Bryce Casavant of Port Alberni is a former BC NDP candidate in the 2017 provincial election and graduated with a doctorate in social sciences from Royal Roads University in 2020. (SUBMITTED PHOTO)

Bryce Casavant of Port Alberni is a former BC NDP candidate in the 2017 provincial election and graduated with a doctorate in social sciences from Royal Roads University in 2020. (SUBMITTED PHOTO)

QUINN: Former NDP candidate wonders if B.C. election legal to begin with

Casavant says chief electoral officer incorrectly exercised emergency powers under Election Act

When the final mail-in ballots are counted by mid-November B.C. NDP leader John Horgan will likely have his majority government. His gamble calling a snap election in the midst of a global pandemic paid off. But did he do it legally?

Former BC NDP candidate Bryce Casavant doesn’t think so.

Casavant, who earned his doctorate in social sciences from Royal Roads University in 2020, sent a letter of complaint in early October to British Columbia’s chief electoral officer, alleging the election process was flawed. Casavant, a policy analyst, asserted the chief electoral officer, Anton Boegman, incorrectly exercised his emergency powers under the Election Act—fundamentally altering the “protective purpose and intent” of the Election Act.

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Casavant has observed the use of emergency powers is becoming commonplace around the world. “It is quite alarming from a social science and politicial point of view,” he said. Once precedent is set, the broader view is that of totalitarian rule. He fears we’re moving closer to it with moves such as B.C. premier John Horgan’s snap election.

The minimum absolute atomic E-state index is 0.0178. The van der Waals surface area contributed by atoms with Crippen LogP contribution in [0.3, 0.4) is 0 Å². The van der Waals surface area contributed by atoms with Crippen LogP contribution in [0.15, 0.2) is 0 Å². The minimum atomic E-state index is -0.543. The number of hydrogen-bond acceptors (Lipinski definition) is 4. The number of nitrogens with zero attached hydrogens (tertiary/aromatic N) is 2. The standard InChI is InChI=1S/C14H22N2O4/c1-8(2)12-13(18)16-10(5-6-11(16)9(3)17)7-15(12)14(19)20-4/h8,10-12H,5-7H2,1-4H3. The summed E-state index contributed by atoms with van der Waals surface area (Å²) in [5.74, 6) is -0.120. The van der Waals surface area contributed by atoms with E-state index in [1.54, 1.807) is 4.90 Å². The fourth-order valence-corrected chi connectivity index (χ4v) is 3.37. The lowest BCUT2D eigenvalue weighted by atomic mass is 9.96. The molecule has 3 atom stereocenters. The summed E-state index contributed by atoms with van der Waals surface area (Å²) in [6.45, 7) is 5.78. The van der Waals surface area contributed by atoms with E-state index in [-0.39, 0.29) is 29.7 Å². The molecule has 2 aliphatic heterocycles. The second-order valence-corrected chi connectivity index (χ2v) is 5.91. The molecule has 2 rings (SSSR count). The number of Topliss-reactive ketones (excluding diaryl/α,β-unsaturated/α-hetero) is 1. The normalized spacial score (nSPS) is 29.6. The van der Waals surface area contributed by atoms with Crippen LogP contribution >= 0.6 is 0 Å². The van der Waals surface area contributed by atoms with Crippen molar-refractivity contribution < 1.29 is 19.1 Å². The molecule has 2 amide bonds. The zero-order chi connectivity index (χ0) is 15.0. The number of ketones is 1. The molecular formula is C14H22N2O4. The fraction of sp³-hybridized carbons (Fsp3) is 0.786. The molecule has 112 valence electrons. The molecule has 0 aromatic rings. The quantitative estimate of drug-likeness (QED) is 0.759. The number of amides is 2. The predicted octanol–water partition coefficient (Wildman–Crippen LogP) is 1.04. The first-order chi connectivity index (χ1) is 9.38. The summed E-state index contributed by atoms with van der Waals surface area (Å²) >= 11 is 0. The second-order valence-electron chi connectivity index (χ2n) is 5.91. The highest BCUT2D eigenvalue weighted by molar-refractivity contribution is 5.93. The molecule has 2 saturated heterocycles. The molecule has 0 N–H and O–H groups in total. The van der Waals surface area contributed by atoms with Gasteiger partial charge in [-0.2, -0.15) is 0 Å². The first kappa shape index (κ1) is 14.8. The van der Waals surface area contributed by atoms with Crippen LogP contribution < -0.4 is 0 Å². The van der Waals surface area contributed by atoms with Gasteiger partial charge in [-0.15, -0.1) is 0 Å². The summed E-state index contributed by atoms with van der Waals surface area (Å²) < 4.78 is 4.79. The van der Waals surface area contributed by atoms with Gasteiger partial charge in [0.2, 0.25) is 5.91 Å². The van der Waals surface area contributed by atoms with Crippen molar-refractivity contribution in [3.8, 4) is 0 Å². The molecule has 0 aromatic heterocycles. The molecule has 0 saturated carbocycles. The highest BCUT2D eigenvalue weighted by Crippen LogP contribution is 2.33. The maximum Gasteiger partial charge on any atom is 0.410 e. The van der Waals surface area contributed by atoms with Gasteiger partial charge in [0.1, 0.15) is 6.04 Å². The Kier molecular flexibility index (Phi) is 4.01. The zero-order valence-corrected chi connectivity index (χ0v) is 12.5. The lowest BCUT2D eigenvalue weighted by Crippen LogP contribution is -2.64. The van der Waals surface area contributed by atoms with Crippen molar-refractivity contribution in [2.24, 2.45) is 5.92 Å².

“We have an obligation as citizens to pay attention and wake up when this style…of power is being used. We need to ask critical questions and have critical minds as to how this process is unfolding.”

Boegman replied to Casavant’s letter on Oct. 15, saying he disagreed with the analyst’s submissions, and that while his officers administer elections in the province, they have no control over the timing—that is up to the premier and lieutenant governor.

Although Casavant received his answer too late to be effective in the 2020 snap election, he said the argument is gaining ground with other watchdog organizations. National advocacy group Democracy Watch wants to go to court over the matter, claiming B.C. premier John Horgan called the snap election out of “self-interest.”

Although the Ontario-based non-profit group was hoping the snap election would be called illegal, it would be surprising if any court overturned the results now.

Casavant said there was nothing to be done after he received his answer from the chief electoral officer a scant nine days prior to the election. However, we have four more years to discuss the issue now—assuming Horgan doesn’t call another snap election before the next fixed election date.

Susie Quinn is the Alberni Valley News editor. For more news from Vancouver Island and beyond delivered daily into your inbox, please click here.

Alberni ValleyBC politicsBC Votes 2020PORT ALBERNI

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